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David FullerI don’t know if I have an innate ability to make people cry but it seems in the last week, I faced lots of tears. I had clients crying, members of a company where I was working crying and members of the basketball team I coach bawling their eyes out.

In 30 years of business ownership, I’ve experienced lots of crying. Staff crying because they were, happy, sad, angry or for being held accountable; shoplifters crying because they were caught; employees crying at the loss of a staff member. All of that came on top of the expected tears of kids and family.

As leaders, we’re bound to experience tears regularly. Nobody teaches you in business school how to handle crying. So how do we deal with tears?

Crying 101 should be a mandatory course for business leaders, especially men like me. When I was in my early 20s, dealing with tears was difficult and awkward. As a young man, how was I to know why an older employee was crying or what to do about it?

My solution was to ask the person if they were okay and hand them a roll of toilet paper before I headed out the door to take care of some ‘emergency.’ Why would anyone bring tears to work, I would always wonder?

As I have since been educated by my wife, who has a degree in counselling, tears are normal. In fact, she has encouraged me to show my emotions more and not bottle them up inside. It’s a hard concept to grasp for men like me, who were brought up in a society where men’s tears have been seen as a sign of weakness.

I get it. Yet dealing with tears in the workplace can still be unnerving. It feels awkward when a co-worker, client or employee starts crying. So what should we do?

I’m not an expert but this is what I’ve learned over the years in business and as a business coach:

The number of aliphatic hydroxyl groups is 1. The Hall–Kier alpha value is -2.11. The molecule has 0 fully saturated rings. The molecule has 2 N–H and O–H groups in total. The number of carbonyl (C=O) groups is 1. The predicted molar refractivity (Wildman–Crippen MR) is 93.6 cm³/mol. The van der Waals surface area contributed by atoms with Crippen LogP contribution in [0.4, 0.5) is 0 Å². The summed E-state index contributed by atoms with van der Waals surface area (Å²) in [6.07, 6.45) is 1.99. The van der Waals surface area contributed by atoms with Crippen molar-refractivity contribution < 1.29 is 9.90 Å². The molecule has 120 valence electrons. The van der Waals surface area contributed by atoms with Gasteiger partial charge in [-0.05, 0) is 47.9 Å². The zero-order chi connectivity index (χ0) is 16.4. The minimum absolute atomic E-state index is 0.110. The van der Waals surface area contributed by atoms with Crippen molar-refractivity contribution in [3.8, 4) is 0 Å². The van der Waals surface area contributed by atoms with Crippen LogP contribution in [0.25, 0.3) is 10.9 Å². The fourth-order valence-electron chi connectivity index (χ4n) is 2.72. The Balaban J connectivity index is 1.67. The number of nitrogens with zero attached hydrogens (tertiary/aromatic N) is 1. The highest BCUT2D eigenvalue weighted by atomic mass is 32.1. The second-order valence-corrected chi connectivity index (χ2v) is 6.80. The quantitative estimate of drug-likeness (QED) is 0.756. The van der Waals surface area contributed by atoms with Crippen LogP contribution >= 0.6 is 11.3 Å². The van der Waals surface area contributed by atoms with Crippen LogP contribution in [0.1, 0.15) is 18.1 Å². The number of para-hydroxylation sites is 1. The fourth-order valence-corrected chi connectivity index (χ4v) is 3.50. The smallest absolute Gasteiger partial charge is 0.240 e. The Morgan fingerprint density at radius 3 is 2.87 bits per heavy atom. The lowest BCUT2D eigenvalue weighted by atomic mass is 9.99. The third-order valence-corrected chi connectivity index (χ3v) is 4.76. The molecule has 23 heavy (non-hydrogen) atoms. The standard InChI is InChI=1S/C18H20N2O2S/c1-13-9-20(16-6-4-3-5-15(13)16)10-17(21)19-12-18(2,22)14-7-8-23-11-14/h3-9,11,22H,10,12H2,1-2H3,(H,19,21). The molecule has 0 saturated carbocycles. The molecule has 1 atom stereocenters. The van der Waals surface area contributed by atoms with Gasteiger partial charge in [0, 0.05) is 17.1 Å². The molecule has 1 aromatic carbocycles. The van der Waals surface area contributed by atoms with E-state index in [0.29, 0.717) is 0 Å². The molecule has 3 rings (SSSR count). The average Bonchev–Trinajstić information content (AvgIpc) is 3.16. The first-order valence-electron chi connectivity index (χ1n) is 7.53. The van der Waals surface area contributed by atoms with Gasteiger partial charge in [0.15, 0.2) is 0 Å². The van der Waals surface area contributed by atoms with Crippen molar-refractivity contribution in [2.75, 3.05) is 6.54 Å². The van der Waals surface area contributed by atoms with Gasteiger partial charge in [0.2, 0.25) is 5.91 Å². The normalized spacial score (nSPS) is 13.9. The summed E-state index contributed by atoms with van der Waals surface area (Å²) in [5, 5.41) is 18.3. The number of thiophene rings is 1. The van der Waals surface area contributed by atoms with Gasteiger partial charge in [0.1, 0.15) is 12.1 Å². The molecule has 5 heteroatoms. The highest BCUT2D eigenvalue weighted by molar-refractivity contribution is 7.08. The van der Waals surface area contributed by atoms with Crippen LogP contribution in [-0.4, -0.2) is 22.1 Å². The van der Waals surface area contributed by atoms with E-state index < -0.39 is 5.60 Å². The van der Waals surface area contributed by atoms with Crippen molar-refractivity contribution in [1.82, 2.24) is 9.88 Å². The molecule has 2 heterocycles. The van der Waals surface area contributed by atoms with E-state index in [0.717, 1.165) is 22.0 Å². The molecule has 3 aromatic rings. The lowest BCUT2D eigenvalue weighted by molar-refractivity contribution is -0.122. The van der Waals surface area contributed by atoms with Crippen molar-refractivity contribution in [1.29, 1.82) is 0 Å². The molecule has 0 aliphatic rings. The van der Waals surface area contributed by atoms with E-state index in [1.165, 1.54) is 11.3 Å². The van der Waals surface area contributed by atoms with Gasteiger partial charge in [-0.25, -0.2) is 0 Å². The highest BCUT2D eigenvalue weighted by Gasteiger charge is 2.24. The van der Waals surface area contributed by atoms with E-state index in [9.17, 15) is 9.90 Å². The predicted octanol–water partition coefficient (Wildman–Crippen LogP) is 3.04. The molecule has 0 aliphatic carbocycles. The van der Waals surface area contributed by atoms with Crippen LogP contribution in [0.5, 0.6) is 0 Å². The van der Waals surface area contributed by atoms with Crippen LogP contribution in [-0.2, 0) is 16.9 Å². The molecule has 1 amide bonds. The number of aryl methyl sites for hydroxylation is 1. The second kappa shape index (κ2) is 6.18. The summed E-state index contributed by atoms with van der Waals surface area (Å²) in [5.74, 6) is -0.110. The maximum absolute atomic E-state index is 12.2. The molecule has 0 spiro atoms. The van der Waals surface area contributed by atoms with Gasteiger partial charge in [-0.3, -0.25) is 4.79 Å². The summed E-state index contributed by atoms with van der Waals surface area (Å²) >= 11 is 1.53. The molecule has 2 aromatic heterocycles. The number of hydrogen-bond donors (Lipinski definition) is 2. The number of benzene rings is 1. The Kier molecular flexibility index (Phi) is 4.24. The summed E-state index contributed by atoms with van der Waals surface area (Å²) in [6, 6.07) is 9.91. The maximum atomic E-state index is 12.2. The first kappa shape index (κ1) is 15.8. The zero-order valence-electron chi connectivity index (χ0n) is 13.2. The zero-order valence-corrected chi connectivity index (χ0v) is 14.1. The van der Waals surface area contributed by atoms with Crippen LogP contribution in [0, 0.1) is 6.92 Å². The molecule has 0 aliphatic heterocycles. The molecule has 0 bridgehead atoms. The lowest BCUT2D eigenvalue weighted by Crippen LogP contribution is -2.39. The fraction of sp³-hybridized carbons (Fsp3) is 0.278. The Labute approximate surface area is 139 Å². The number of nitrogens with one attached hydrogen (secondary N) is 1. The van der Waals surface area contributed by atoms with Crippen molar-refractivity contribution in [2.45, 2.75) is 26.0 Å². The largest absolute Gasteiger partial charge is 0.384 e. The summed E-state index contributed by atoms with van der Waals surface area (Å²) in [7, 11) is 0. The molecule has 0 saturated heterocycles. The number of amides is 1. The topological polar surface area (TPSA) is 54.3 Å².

• Crying is often not about you and might not even be related to the situation. Employees who are brought to tears in your presence might not be crying for anything you’ve done or said. The client who was crying in front of me last week was in tears as a result of the financial stresses she perceived she was under and the pressures she was putting on herself.
  • Offer comfort and don’t expect the tears to quit immediately. As leaders, showing compassion and understanding to those who are upset can go a long way toward calming those emotions. This can be as simple as passing a box of tissue (yes, I have moved up from the roll of toilet paper) and offering to give them a few minutes to compose themselves. Sitting patiently if you’re in a meeting with them or giving them time to go for a short walk might be all you can do.
  • Don’t try to solve their problems. We don’t know what’s going on in other peoples lives any more than they understand what’s going on in ours. So how can we solve the problem that has brought them to tears in the few minutes we’re spending with them? If a team member is crying and they don’t want to tell you what’s going on, you don’t need to push the issue. I’ve always believed they will tell us if they need to. However, ensuring that they know we’re available if they need us might be all that’s necessary for them to feel that we’re standing behind them.

Tears, as I’ve learned, are normal and they’re going to flow if you’re around people, and especially if you’re in leadership roles.

If you’re a leader who is a jerk, you might have more employees crying, but you probably won’t even notice.

Being compassionate and empathetic will make a difference for your employees and those around you. It might even help you feel better about yourself.

Understanding how you feel about tears and having a plan to deal with them when they come will make crying feel less awkward and intimidating as you develop your leadership style and grow your organization.

Dave Fuller, MBA, is an award winning business coach and a partner in the firm Pivotleader Inc. Comments on business at this time? Email [email protected]

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